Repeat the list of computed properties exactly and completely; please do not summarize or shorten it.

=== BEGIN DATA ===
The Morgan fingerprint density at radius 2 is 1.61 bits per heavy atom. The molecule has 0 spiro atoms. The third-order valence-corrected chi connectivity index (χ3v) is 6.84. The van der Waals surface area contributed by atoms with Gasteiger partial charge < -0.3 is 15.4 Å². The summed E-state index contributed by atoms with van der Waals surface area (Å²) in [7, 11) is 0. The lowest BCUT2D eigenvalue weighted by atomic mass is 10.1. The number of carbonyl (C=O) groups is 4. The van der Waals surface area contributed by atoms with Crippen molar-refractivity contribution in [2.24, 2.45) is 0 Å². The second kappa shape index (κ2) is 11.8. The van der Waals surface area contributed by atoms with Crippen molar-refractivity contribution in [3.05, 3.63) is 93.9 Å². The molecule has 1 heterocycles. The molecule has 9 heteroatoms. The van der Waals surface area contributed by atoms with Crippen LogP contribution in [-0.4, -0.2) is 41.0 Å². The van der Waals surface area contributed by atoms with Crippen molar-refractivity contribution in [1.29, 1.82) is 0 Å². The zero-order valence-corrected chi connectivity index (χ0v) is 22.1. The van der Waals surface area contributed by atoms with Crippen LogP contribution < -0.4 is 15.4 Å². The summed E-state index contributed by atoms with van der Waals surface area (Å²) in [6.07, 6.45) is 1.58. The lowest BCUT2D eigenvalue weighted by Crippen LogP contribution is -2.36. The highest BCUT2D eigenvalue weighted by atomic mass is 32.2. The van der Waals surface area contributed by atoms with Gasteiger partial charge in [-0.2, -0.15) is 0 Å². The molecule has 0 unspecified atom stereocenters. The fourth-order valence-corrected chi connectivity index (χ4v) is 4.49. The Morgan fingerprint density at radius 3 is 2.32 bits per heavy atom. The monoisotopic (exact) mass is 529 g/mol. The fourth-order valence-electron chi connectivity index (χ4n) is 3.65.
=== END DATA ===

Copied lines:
The Morgan fingerprint density at radius 2 is 1.61 bits per heavy atom. The molecule has 0 spiro atoms. The third-order valence-corrected chi connectivity index (χ3v) is 6.84. The van der Waals surface area contributed by atoms with Gasteiger partial charge < -0.3 is 15.4 Å². The summed E-state index contributed by atoms with van der Waals surface area (Å²) in [7, 11) is 0. The lowest BCUT2D eigenvalue weighted by atomic mass is 10.1. The number of carbonyl (C=O) groups is 4. The van der Waals surface area contributed by atoms with Crippen molar-refractivity contribution in [2.24, 2.45) is 0 Å². The second kappa shape index (κ2) is 11.8. The van der Waals surface area contributed by atoms with Crippen molar-refractivity contribution in [3.05, 3.63) is 93.9 Å². The molecule has 1 heterocycles. The molecule has 9 heteroatoms. The van der Waals surface area contributed by atoms with Crippen LogP contribution in [-0.4, -0.2) is 41.0 Å². The van der Waals surface area contributed by atoms with Crippen molar-refractivity contribution in [1.29, 1.82) is 0 Å². The zero-order valence-corrected chi connectivity index (χ0v) is 22.1. The van der Waals surface area contributed by atoms with Crippen LogP contribution < -0.4 is 15.4 Å². The summed E-state index contributed by atoms with van der Waals surface area (Å²) in [6.07, 6.45) is 1.58. The lowest BCUT2D eigenvalue weighted by Crippen LogP contribution is -2.36. The highest BCUT2D eigenvalue weighted by atomic mass is 32.2. The van der Waals surface area contributed by atoms with Gasteiger partial charge in [-0.2, -0.15) is 0 Å². The molecule has 0 unspecified atom stereocenters. The fourth-order valence-corrected chi connectivity index (χ4v) is 4.49. The Morgan fingerprint density at radius 3 is 2.32 bits per heavy atom. The monoisotopic (exact) mass is 529 g/mol. The fourth-order valence-electron chi connectivity index (χ4n) is 3.65.